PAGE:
|Branding has traditionally been viewed as an activity for the big corporate organizations and multinationals that supposedly has big pockets to spend on marketing. As such, when business planning is taking place, the marketing manager often has a rough time convincing the finance manager that a budget for branding and marketing should be allocated. A good understanding and appreciation of what branding is and the impact it can have on your business may shift this paradigm and give SMEs impetus to embark on marketing and branding activities without reservations.
There are two broad elements of a brand, namely; the physical attributes and the intangible attributes. The physical has everything to do with what your market can see, touch, hear or taste, they say that perceptions of your brand. It is the premise from which you operate, the packaging of your product, your company logo, products logos, forms, brochures, and stationery that you use to run your business. When your customers interact with all these physical items or touch points, they form perceptions of your company or brand and the kind of service they are likely to get from your organisation.
How the physical attributes of your brand affects your business:
When you are attending an important function or a business meeting you consciously or unconsciously ensure that you are smart, presentable and well prepared to make a good impression. Most probably if you are a lady you will go to the salon to refresh your hairdo and general grooming and for gents you will go for a shave. This principle applies to your business. The way your business is presented or appears in the market determines whether the market gets a good impression or not. A good impression then motivates the consumers to seek and buy your products.
Creating a good impression
The name for your business and products should be attractive, easy to pronounce, remember and recognize. Your corporate identity made up of your logo, icon, images and the colors that you chose on your communication, stationery and collateral, should reflect your uniqueness and differentiate you from your competitors. If you do not have competitors your corporate identity should be one that your customers can remember and be inspirational to them, so that they have positive feelings about your brand.
Your company identity should also have a link to your mission or the services that you are offering. For example a business in the food industry and another in the agricultural industry would have varying logo, colors and design concepts, from one that is the manufacturing or banking industry.
A brand with good physical attributes but poor intangible ones is as dead as a dodo!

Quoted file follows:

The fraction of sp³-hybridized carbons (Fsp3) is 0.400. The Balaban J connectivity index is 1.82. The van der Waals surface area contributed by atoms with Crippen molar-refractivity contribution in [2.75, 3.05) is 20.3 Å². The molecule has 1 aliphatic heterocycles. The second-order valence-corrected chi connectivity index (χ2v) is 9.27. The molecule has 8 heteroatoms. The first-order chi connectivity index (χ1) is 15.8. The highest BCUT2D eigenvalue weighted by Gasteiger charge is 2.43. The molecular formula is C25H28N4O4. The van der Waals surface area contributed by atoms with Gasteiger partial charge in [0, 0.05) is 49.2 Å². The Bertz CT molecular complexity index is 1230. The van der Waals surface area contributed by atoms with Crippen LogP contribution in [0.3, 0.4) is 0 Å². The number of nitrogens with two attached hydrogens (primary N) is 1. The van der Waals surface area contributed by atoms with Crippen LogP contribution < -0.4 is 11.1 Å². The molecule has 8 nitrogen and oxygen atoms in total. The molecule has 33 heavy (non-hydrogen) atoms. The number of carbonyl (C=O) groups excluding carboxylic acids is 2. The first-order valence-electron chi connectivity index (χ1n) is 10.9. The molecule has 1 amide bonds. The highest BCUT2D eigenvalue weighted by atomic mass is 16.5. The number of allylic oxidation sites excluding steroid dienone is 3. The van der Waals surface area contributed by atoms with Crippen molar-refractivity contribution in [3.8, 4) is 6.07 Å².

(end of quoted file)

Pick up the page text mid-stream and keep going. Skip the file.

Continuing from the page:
We are all familiar with the tangible attributes of our brand as they are visible. The intangible attributes are those aspects of the brand that depict the values, personality and functional aspects of the brand. Picture that one kiosk or shop that is always crowded with customers patiently waiting for their return to be served; while next door a shop selling similar items hardly has any queue. I bet this happens not because the shop is more presentable than the rest. In addition to it being attractive physically, such businesses would also have a unique way of serving customers – their products and services are tailored with the customer’s needs and expectations in mind, they continuously listen and respond appropriately to their customers. The customer is not a number or a body! They value their customers and as the old saying goes, “The customer is King!”
Your Brand Image
A combination of the physical and intangible attributes of your business/brand creates your brand image. A business with a good logo, colors, offices, shops etc; but which falls short in service delivery, customer relationships and ability to respond to customer’s needs and expectations will soon be as dead as a dodo. Only new customers who, having been attracted by the physical presentations of your business will buy from you. However, as soon as they have experienced the poor service, they most likely will not buy from you again.
On the other hand, brands with poor physical presentations – no logos at all, poorly designed logos, icons; inappropriate colors and combination create a “first bad impression”. This results in low attraction of customers to the brand and a perception of low quality of service or products offering are created.
It is therefore imperative that SMEs invest in creating a positive brand image, to attract new customers, retain regular customers and build their market shares in the markets they operate in.
Helen Kithinji is a Brand consultant. Email address: firstname.lastname@example.org